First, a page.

The entertainers and superstars whom we love to watch on television and the big screen often have a team of lawyers behind the scenes negotiating deals and resolving disputes. Due to its dynamic nature, entertainment law encompasses a wide variety of legal fields, including intellectual property, copyright, international law, and employment law. Although most of entertainment law consists of transactions, there are many legal disputes that arise over the terms of these agreements and the royalties to which an individual may or may not be entitled. Many entertainment lawyers take on multiple rules, serving as legal counsel, talent management, and confidants to stars and entertainers. As a result of their close proximity to celebrities’ private lives and daily happenings, many entertainment lawyers are required to sign nondisclosure agreements. These agreements prevent the lawyer from sharing any of the celebrity’s private information, including photographs and video footage, with the media or general public.
Entertainment law can be divided into a number of categories. For example, the music industry frequently uses talent agreements to retain musicians and composers and to ensure that they will not sell or distribute their talents to another agency or company. The rise of the Internet era has created a host of problems for record companies, which struggle to compete with the increasing rate at which music is distributed online free of charge—with or without the artists’ consent. Music labels frequently bring lawsuits against websites that illegally pirate and redistribute music and other media.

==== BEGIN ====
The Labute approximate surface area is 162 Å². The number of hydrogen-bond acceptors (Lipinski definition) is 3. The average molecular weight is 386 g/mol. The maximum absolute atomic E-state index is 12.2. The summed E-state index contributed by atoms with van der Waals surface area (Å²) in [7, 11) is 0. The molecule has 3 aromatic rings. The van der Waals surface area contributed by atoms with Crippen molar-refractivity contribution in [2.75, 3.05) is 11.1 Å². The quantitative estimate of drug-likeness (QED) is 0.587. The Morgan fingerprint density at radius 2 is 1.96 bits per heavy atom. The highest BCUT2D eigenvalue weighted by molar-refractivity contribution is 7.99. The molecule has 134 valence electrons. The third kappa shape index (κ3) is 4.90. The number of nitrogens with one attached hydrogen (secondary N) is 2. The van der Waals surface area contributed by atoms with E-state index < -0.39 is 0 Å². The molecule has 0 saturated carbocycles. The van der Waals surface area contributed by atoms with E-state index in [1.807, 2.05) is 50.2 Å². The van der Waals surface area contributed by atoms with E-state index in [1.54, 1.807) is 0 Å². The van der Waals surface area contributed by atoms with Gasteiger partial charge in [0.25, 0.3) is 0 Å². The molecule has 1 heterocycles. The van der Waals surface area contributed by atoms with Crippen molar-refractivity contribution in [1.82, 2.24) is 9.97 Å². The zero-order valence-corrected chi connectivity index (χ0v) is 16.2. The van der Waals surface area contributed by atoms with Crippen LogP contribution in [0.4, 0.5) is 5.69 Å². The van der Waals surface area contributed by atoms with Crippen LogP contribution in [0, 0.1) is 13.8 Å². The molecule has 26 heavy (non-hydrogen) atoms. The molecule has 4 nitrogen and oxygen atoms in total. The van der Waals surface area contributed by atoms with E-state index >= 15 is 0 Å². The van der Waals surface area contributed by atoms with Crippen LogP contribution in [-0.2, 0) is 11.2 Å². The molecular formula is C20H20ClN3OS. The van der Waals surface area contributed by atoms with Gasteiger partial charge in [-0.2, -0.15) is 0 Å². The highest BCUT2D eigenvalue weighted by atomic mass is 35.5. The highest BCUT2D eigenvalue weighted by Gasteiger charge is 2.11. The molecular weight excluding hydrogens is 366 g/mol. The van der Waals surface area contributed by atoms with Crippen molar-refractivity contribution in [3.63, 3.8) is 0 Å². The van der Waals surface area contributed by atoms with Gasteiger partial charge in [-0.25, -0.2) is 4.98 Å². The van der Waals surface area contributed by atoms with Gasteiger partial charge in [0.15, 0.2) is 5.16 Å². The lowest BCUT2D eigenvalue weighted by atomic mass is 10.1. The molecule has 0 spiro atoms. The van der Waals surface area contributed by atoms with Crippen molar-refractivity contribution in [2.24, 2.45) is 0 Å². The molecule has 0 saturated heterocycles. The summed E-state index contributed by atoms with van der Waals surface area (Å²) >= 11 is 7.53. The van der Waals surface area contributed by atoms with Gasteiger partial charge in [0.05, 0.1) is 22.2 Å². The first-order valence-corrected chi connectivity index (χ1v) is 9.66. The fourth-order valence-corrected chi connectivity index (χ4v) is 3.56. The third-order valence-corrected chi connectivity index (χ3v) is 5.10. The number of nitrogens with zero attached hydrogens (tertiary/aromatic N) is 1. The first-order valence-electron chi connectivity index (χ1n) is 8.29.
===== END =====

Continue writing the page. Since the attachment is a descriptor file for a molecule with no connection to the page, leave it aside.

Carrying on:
Publishing and print media issues typically involve disputes with advertising agencies, models, authors, and general intellectual property disputes. Advertisers pay magazines sizeable sums of money in order to have their products or services featured in their pages. If the magazine fails to uphold its end of the bargain by failing to run the ad campaign for the agreed upon number of issues, the advertising agency can sue the magazine for breach of contract. Plagiarism is all too frequent in the literary world, and many authors are forced to bring lawsuits to stop a plagiarist from continuing to claim the author’s work as their own.
Visual arts and theater companies encounter a wide variety of legal disputes, including disagreements over the leasing of theater space. Movie production companies and theater production companies sometimes employ thousands of individuals throughout the course of the development and production of a single movie or play. Naturally, this creates boundless opportunities for labor and employment disputes to arise. Many workers in the entertainment industry have created unions or guilds to promote fair wages and workplace conditions.
A popular legal theory of recovery available to public figures is known as the right of publicity, or personality rights. The right of publicity provides an individual with the right to control the commercial use of his or her image, likeness, name, or other characterization of his or her identity. Some companies advertising campaigns teeter dangerously close to using images and likenesses that resemble popular celebrities without first obtaining the celebrities’ authorization and approval. Since it is considered a property right and not a personal right that attaches with the individual, the right of publicity can survive an entertainer’s death and allow his or her heirs to bring a lawsuit seeking compensation for the unauthorized usage of the decedent’s likeness for a commercial purpose.